Everything I ever wanted to know about fundraising, I learned in my mud-pie factory. I learned it because I set up my mud-pie factory with a very orderly process, including ways to track results. I never wanted to just mix up any old mud or call any old ball of dirt a "mud-pie." I had higher standards than that.
When I about seven years old, we lived next door to the Johnsons. On the border between their house and our driveway, my mother planted some ground cover and flowers. Up near the garage, it just petered out into, well, dirt. So that's where I set up my mud-pie factory.
First, I established the boundaries. The factory started here and went to there, so anything outside of those borders was not the mud-pie factory. The first section of the factory was the raw materials. This area received a lot of attention, because I already knew that if you worked with crummy materials, you got crummy mud-pies. I wanted to see mud-pies that would look pretty (a high standard for a 7-year-old girl), pies that would not simply crumble into dirt clods after they were dry. So I chose the best, softest, richest dirt with the fewest rocks and twigs.
Fundraisers need to have some standards about their "raw materials" too. In the world of fundraising, the raw materials are donor prospects. If you have no standards for choosing those prospects, well, you risk wasting a lot of time. How do you know that you're choosing prospects that will give you great mud-pies? Or don't you know at all?
Then I put together the methods that would transform plain old dirt into the best mud-pies imaginable. My (long-suffering) mother kindly surrendered an old colander, some spoons and a mixing bowl or two. She even gave up her favorite sieve, so I could refine my dirt even more. She got into it with me, helping me to assure that my factory had the best equipment possible. She did, however, require me to get my water from the garden hose so that I wouldn't track mud over the kitchen floor.
Fundraisers need to have good equipment too. If they don't have the right sieve (database technology), or lack those spoons and bowls (cases statement, marketing and outreach methods), they will not get great results. And we don't want them to make a mess out of the job either!
Finally, I was ready to make mud-pies. I had the raw materials, equipment, water, time and sunlight for drying out my pies. (PS, in case you're wondering, "high" mud-pie season in New Jersey is early summer.) I even had a display system set up, with designated cobble stones for "smooth" pies, "crunchy" pies with lovely small pebbles on top, and pies with grass and flowers in them. For my first output, I dragooned both Mom and my older brother to give me feedback. "Say, these are great mud pies!" was the opinion from all two of my focus group. "Make more!" This was great news, because I could spend hours out there in my factory, and my mother could keep an eye on me out the kitchen window. And I wouldn't pester my brother for attention.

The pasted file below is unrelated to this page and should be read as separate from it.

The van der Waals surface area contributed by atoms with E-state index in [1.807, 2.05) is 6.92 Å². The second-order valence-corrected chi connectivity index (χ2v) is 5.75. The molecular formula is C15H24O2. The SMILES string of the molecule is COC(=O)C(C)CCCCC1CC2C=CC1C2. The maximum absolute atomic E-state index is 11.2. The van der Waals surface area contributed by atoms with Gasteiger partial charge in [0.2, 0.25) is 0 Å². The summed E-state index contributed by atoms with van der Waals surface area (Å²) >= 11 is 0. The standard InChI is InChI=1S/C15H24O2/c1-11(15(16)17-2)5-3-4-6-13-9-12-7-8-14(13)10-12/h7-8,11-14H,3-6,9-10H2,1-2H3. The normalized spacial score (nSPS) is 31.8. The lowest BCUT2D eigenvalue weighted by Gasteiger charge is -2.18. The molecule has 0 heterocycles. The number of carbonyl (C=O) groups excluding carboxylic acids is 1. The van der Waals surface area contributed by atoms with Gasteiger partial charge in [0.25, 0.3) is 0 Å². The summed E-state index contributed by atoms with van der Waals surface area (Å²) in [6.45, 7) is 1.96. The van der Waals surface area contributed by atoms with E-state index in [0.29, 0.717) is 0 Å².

If you haven't tested your fundraising "wares" with live donor prospects, you might not know if your mud-pies pass muster. Test, test, test!
I've been thinking about my mud-pie factory quite a bit lately, because several of my girl cousins (we're all grandmothers now) have reminded me of what a tyrant I was in those days! I simply would not let Judy, Betty Ann or Dinah (respectively 4, 5 and 7 years old at the time) mess up my assembly line, spill the water, use the sieve or spoons for any unauthorized purpose. They could play with me in my mud-pie factory all day long - as long as they adhered to my process. Which they did! Result: Ellen's mud-pie factory turned out the best, most reliable, most attractive mud-pies of anyone in the family, which was my entire target market. And we all have memories that still make us laugh until we cry.
I loved my mud-pie factory, not only because it was so much messy fun, because my little girl cousins wanted to play with me in it, and my little boy cousins loved to fake-eat our pies and then pretend to be grossed out. I loved it because the whole sequence made so much sense! These days I look at lots of fundraising professionals and I can see, they're not producing as many mud pies as they could, they're not having as much fun as they should, and they're not getting the results they want. Are they selecting the right raw materials (prospects)? Do they have the right methods and tools in place? Are they tracking mud all over the kitchen floor?
Let me know if YOU have your fundraising down to a science. I'd love to hear what works for you - and if you love play in your mud-pie factory! Oh, if you're not sure what's working and what isn't, please go and take the Leaky Bucket Assessment for Effective Fundraising. Remember, if you can't get the water to the dirt, you can never make a mud-pie.